Citing growth in third-quarter profit, revenue and same-store sales, Papa John’s International Inc. raised its guidance for 2012 earnings and sales trends, even as officials warned that commodity inflation and a competitive pizza segment would intensify.
Louisville, Ky.-based Papa John’s now believes its annual earnings per share should rise to a range between $2.53 and $2.63, reflecting new same-store sales growth projections of between 3 percent and 4 percent in North America and between 6 percent and 7 percent for its international system. A year earlier, Papa John’s reported earnings per share of $2.20.
“We have a guidance that we feel is realistic and attainable,” chief financial officer Lance Tucker said during a conference call with investors. “We are going to see a fairly difficult commodity environment in the fourth quarter — you can look at the cheese futures and see that — as well as continued difficulty in the competitive environment. … We’re happy with where we are in our momentum, but we want to make sure that we stay competing the way we are.”
Sales, earnings soar in Q3
For the Sept. 23-ended quarter, Papa John’s reported an 18.2-percent increase in net income to $13.2 million, or 55 cents per share, from $11.1 million, or 44 cents per share, posted in the same quarter a year earlier.
Latest-quarter revenue rose 6.5 percent to $325.5 million.
Same-store sales rose 2.5 percent in North America, reflecting gains of 5 percent for company-owned restaurants and 1.7 percent at franchised locations. In Papa John’s international system, same-store sales increased 6.9 percent. During the quarter, the pizza chain broke the 4,000-location threshold.
Steve Ritchie, the brand’s senior vice president of North American operations, noted that variability between company and franchised same-store sales would continue, but founder and chief executive John Schnatter expressed confidence that the brand’s franchisees would begin to catch up to the corporate operators’ performance.
“[The franchisees have] kind of found religion,” Schnatter said. “They’re coming to us and going, ‘Hey, what are you guys doing?’ We didn’t get here by what we did this quarter; we got here with what we’ve been doing the past three, four, five years. So they’re starting to come on line and do things the way corporate is doing them, and we think we’re going to see a lot of good things in the near short term with our franchisees.”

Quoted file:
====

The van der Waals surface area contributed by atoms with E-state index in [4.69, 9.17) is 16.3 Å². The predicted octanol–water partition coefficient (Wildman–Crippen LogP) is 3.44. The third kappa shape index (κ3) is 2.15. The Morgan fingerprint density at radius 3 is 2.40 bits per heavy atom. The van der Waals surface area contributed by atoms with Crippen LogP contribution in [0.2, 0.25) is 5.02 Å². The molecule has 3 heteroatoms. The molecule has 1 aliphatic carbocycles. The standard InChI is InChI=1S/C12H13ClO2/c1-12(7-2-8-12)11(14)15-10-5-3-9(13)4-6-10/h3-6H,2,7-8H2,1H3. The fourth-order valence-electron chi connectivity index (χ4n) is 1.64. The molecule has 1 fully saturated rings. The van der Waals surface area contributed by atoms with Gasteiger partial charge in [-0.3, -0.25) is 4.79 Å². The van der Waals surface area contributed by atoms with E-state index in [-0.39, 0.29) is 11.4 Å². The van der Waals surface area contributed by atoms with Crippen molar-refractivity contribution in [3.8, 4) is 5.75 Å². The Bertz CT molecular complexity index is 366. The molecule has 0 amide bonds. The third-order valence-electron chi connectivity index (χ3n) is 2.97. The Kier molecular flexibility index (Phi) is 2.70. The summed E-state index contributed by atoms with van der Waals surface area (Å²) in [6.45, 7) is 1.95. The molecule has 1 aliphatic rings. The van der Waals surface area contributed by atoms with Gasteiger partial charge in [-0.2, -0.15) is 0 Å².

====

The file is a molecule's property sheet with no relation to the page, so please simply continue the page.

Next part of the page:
Pricing flexibility next quarter, next year
Papa John’s franchisee advisory council soon will decide whether it joins the corporate system in hedging its commodity costs for cheese against the inflation that brand officials predict in the fourth quarter. Schnatter and his executive team reiterated that the company would manage through any sort of competitive or commodity environment by sticking to its operations fundamentals and what it calls its quality-leader positioning built by its longtime “better ingredients, better pizza” message.
“When sales are not quite as good as we’d like, we say, ‘OK, what could we do from product quality and service,’ and go back to our fundamentals,” Schnatter said. “What can we do from a local-store marketing perspective? What can we do to go out and hustle a little bit to build things? Then we may take a look at our digital marketing to make sure that it’s on track.”
Chief marketing officer Andrew Varga added that sales from online and mobile ordering exceed 35 percent of Papa John’s total sales in North America and that the brand’s ongoing sponsorship tie-in with the National Football League continues to pay dividends.
He and Schnatter also noted that the brand’s “better ingredients, better pizza” positioning would afford the chain some flexibility to increase prices if warranted by commodity pressure in the near term.
“We are probably in the best position with our quality advantage to take price,” Schnatter said. “The nice thing about our situation is we do make a better pizza, and people notice that and like us better. We own that positioning, and that puts us on the high ground.”
He added that Papa John’s fortunately does not “operate in a vacuum.”
“Whether it’s McDonald’s or Texas Roadhouse, or our two leading competitors [Domino’s and Pizza Hut], if we’re feeling the pressure to have to take price, then they’re going to have to feel the pressure to take price,” he said, “and I think all ships will have to rise in that environment.”
Remaining the “premium and quality leader” is most crucial, regardless of the market for commodities, Varga added.
“We have substantiated that significantly over the last two years by taking price regardless of what the commodity environment was throwing at us,” he said. “But we also look at it from a consumer perspective, and we have to push as far as we can to make sure that we’re getting as much value for ourselves and the consumer at whatever price point we have.”
In North America, Papa John’s operates 643 company-owned stores and franchises another 2,513 units. Its international system comprises 873 stores in 34 countries.
Contact Mark Brandau at firstname.lastname@example.org.
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